TS: What about your present role in Europe?
I am Director of Noncommunicable Diseases and Promoting Health through the Lifecourse within the Regional Office of Europe at the WHO. Briefly, my division covers the fifty three Member States of Europe, ranging from Central Asia to Western Europe. Technical units under NCDs include tobacco and alcohol control, diet and physical activity, NCD management, mental health and the prevention of violence and injury. Under the life-course programme, an area that was the subject of a Ministerial Conference in Minsk, Belarus in 2015, we cover the gamut from neonatal health to healthy ageing. A fairly broad remit in a very diverse Europe.
TS: What was it like, travelling and relocating in such different surroundings?
There were definitely plenty of radical lifestyle changes, actually less dramatic than one might think. I moved with my wife, Ann, who is also a physician and our two children; with a family, adjustments are not always simple. However, it was all a very enriching experience. We researched each location, searched the best schooling at every level and with careful planning, managed it all. These are normal experiences to many of my peers who are expatriate.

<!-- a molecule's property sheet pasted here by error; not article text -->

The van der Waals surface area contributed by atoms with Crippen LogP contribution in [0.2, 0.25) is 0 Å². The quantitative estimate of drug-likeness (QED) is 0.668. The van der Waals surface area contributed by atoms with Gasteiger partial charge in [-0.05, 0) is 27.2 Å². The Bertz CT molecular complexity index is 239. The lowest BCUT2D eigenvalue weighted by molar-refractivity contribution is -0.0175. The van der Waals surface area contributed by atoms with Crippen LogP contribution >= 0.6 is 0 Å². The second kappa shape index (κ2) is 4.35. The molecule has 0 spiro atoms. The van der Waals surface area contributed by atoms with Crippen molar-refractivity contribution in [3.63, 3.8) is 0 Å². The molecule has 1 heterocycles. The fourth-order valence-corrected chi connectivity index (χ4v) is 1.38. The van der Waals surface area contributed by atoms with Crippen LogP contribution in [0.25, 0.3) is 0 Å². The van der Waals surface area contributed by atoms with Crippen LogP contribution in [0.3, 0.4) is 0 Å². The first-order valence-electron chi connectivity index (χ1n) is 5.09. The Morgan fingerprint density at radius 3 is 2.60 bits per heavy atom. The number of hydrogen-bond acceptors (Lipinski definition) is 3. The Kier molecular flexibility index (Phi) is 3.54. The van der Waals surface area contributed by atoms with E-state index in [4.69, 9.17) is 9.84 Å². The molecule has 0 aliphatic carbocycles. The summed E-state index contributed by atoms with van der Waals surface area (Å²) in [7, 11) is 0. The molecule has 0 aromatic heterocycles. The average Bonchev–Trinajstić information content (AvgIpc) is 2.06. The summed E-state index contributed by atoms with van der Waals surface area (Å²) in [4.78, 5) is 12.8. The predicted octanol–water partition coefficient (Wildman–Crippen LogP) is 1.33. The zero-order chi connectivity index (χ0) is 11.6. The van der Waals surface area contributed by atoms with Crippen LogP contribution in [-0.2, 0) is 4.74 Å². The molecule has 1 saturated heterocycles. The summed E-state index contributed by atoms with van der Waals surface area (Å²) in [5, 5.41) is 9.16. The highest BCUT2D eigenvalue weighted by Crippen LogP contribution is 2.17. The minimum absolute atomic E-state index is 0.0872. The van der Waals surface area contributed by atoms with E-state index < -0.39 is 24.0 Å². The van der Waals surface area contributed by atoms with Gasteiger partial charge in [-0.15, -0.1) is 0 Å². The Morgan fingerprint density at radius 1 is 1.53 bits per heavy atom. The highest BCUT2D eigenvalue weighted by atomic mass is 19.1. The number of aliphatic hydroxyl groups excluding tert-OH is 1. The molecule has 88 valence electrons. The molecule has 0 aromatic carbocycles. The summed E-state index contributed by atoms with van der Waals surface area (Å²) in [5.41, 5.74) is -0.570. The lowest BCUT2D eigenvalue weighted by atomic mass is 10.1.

TS: Let us move away from the islands for a moment and concentrate on your involvement here in Malta with the set-up of The Synapse. What are your memories on that?
It all began as a joint partnership with Dr Wilfred Galea. We were young medical doctors interested in programming and IT. The technology was very limited back then, as was the awareness of the medical community on the riches of the World Wide Web. We wanted to change that and provide available resources to medical students and professionals. Our plan was to kick off the project with a bulletin board, carrying info such as Department of Health circulars, for instance. The idea of a bulletin board was suddenly overtaken by the introduction of Internet in Malta. We found we could run our own server and the new technology proved to be a huge but rewarding learning curve for us. Wilfred built a network of contacts with colleagues and companies, whilst I tackled web development and design. The Synapse embraced new partners such as Keith Gauci and Aldo Calleja who took on the management and technical side of the project. I had to leave the partnership when I moved abroad. I am happy to see the project progressed successfully thanks to Wilfred’s able guidance. Truly, those early days in our discovery of the potential of the internet were extremely exciting for us. Since then, I have kept abreast with technology, including the exploration of new languages and recent trends towards “big data”, data visualisation, machine learning, and becoming familiar with a range of open source statistical computing software … all tools which have the potential to transform the face of public health itself.